Thanks for the clarification. I was responding to your point about the board only spending 40 minutes on business on Monday. I understand your point about reports versus discussion of issues of substance.

    Sometimes the more substantive discussions take place in other forums – many of which are open to the public but not as closely watched as board meetings. I understand the downside to that: we have to balance out the challenge of getting work done as well as public communication and transparency. In the case on Monday, we have private discussions about bargaining because we have to, as I know you understand.

  5. Comment from Steve Buel:

    David, one thing that would help in transparency would be if the board would take a different tact on public input at board meetings. It would not hurt to comment or ask questions where pertinent on the three minute comments by the public. Yes, it takes a little more time, but as any good relationship counselor knows you aren’t really seen as listening without giving some affirmation (a word I hate but fits here). And it is a relationship issue between the board and the public.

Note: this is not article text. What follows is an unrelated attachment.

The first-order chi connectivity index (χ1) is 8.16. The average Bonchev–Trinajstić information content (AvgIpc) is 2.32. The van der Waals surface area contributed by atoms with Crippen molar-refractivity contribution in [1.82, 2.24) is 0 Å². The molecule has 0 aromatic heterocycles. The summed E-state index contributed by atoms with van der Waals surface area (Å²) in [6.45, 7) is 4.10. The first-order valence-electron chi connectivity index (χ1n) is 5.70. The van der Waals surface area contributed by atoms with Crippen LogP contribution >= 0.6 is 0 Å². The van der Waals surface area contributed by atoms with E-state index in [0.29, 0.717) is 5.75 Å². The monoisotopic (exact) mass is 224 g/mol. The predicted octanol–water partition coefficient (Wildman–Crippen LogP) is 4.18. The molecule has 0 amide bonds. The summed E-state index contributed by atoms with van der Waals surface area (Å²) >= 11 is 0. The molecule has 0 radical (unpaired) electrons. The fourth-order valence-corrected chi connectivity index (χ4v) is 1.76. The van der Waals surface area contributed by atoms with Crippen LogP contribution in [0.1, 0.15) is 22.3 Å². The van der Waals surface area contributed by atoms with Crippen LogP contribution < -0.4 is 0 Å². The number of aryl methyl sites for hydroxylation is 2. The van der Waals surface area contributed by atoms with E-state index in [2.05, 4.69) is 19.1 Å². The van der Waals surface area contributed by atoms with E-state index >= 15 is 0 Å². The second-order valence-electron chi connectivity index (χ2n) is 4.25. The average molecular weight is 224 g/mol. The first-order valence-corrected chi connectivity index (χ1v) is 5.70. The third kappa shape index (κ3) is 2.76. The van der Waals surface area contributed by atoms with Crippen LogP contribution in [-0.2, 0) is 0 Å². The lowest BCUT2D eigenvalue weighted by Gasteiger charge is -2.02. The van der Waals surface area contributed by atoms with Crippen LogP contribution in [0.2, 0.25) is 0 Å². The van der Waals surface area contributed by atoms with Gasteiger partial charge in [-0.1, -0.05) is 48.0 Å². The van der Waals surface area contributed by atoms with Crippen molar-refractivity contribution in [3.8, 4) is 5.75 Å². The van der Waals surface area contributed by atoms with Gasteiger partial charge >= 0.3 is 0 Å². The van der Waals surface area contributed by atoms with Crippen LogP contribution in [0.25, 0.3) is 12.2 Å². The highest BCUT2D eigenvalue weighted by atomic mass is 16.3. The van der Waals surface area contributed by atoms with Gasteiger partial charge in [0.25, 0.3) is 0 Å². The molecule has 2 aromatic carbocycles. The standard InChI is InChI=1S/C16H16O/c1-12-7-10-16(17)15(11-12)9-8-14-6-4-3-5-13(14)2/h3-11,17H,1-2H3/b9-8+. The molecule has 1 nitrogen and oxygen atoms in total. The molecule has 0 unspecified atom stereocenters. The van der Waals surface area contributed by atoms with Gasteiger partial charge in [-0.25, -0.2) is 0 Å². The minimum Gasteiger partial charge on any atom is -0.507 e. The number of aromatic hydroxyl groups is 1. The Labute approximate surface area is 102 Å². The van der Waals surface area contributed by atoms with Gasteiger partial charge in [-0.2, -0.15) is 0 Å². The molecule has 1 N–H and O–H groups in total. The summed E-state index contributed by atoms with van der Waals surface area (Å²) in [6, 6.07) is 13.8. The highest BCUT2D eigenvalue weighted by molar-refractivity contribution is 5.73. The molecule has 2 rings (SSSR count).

Another idea would be to have a short status report on issues the board is addressing in other forums. “Here is what is taking place this month — we are creating a committee to address the student transfer process. Questions which need addressing are the following 1,2, 3, ….The members of the committee are nearly selected. If you have comments or ideas concerning these issues address them to ….” etc.

    Note, the idea here is not to report to the public, but to show the problems are being addressed. Of course, there is the minor detail that many of the problems, partcularly in poor neighborhoods, aren’t being recognized and addressed as I am sure you are aware. The squeaky wheels in the upper income neighborhoods still get the grease and the wheels in many of PPS’s poorer neighborhoods are either too busy trying to get by or are perpetuating a weaker interest in education as an important part of their lives to squeak loud enough to be heard all the way to the Blanchard center.

    In my opinion, without significent change in how the board addresses problems the coming economic crisis will send PPS schools spiraling even farther downhill in Portland’s economically poorer neighborhoods.